Gail Nichols is a potter whose technical research and artistic approach to soda firing has literally opened up new aesthetics in the world of ceramics.
In contrast with the general rule of using high contents of silica in the clay, she uses high alumina clay bodies which reacts to soda vapour to create a generous opaque glaze, dimpled and frosty matt, giving the impression of glacially flowing ice.
It bears little resemblance to traditional salt glaze, or to the bright glassier styles of soda glaze. Unlike slips or detailed surface marking of much salt and soda glaze work, this very special technique tries to focus toward another aesthetic in which the thickly formed glaze flows over, interacts with and softens the form.
Fairly slow cooling is required to create frosty mattness (two hours to 1100 °C and three more to 800 °C). It was also discovered that water vapour in the kiln can alter the glaze colour and increase the crystalline mattness. Compounds like calcia, magnesia, silica, iron or wood ash are to be avoided.
After reaching 900°C start reducing and fire up with light to medium reduction.
Soda introductions begins at cone 8 with intervals of about 15 minutes with temperature raising up to cone 9 and 10 down.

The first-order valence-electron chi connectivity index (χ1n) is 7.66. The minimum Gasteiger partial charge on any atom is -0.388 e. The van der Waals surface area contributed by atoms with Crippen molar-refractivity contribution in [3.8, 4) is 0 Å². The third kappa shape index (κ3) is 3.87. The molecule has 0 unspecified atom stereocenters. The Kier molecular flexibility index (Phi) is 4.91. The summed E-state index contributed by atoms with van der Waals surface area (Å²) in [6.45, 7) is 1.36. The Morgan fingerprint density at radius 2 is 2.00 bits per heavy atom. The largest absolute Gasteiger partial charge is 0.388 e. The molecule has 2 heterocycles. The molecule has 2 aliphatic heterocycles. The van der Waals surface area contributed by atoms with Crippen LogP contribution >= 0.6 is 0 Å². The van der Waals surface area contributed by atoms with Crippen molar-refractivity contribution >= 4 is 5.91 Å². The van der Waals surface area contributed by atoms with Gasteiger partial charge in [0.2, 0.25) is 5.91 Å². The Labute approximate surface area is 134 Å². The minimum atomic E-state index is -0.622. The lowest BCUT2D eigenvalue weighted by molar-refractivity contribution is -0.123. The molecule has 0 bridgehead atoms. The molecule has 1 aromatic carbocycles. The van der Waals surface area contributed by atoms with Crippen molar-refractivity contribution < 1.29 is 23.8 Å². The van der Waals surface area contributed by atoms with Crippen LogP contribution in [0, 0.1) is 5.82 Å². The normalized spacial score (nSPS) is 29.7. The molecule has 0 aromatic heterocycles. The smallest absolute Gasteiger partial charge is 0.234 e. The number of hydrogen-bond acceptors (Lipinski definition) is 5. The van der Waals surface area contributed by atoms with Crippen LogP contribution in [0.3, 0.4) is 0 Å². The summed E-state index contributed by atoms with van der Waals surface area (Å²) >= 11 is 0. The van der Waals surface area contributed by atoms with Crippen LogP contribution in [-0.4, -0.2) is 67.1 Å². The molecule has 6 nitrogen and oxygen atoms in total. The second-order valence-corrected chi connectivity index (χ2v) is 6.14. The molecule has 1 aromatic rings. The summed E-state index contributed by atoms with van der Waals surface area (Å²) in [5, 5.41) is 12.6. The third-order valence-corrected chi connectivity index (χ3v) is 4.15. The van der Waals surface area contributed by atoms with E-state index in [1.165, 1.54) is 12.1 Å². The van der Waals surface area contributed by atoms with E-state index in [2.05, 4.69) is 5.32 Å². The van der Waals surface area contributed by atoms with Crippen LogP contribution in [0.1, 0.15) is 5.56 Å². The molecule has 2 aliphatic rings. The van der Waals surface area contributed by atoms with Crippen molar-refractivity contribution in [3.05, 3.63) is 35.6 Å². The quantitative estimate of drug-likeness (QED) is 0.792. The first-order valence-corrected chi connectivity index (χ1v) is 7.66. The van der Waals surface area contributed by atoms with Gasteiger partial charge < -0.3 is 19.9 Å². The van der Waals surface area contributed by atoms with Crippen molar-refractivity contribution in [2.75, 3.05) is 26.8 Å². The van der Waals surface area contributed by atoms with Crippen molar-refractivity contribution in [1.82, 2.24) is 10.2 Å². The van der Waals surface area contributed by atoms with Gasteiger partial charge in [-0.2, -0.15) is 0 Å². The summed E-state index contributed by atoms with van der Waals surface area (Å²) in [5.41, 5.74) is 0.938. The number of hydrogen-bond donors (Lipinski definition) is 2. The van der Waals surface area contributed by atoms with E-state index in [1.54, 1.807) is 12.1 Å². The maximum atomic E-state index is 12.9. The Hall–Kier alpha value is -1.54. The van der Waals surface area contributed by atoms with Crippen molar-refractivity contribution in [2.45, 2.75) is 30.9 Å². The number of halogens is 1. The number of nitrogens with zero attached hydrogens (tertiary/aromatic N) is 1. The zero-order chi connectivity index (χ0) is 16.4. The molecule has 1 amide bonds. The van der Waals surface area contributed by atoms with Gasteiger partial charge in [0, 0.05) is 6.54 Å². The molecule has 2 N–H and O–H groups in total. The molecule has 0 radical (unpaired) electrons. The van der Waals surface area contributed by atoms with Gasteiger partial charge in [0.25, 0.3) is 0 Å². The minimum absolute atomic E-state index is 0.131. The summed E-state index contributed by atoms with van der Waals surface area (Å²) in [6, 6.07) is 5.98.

At cone 10 maintain temperature for two hours (cone 11 down) then fire down to 1000 °C in two hours and again cool down normally to 800 °C in three hours.
In Gail Nichols experiments, the soda “ice” glaze formed most successfully in oxidation. Its maturity and colour were enhanced by reducing during the first cooling stage. When reduced cooling below 1000 °C, the colours became muted, producing dull browns instead of reds and oranges.
Reduction during the high temperature glaze forming stages produced some strong colours with close resemblance to traditional salt glaze. Shino style slips and glazes also developed much stronger colour when exposed to this reduction.
It seems that for colour enhancement during cooling, water vapour is most effective between 1000 °C and 800 °C. Water during cooling can also be used to create matt glazes from otherwise glassy surfaces.
Copper and manganese pigments blend well with soda “ice” glaze.
Strong red colours are assisted by a reducing atmosphere and water introduction during glaze forming stages, as well as by reduction during the early stage of cooling.
The “ice” glaze owes its opacity and mattness to a complex mixture of surface distortion and crystallisation. Its icy character is caused by its high soda content, the complete absence of other fluxes, its low silica/alumina ratio, and the absence of crystallised iron. The best ice glaze seems to be obtained in oxidation.
Gail Nichols has written a book, “Soda, Clay and Fire” on her distinctive approach to soda vapour glazing published by The American Ceramic Society in 2006.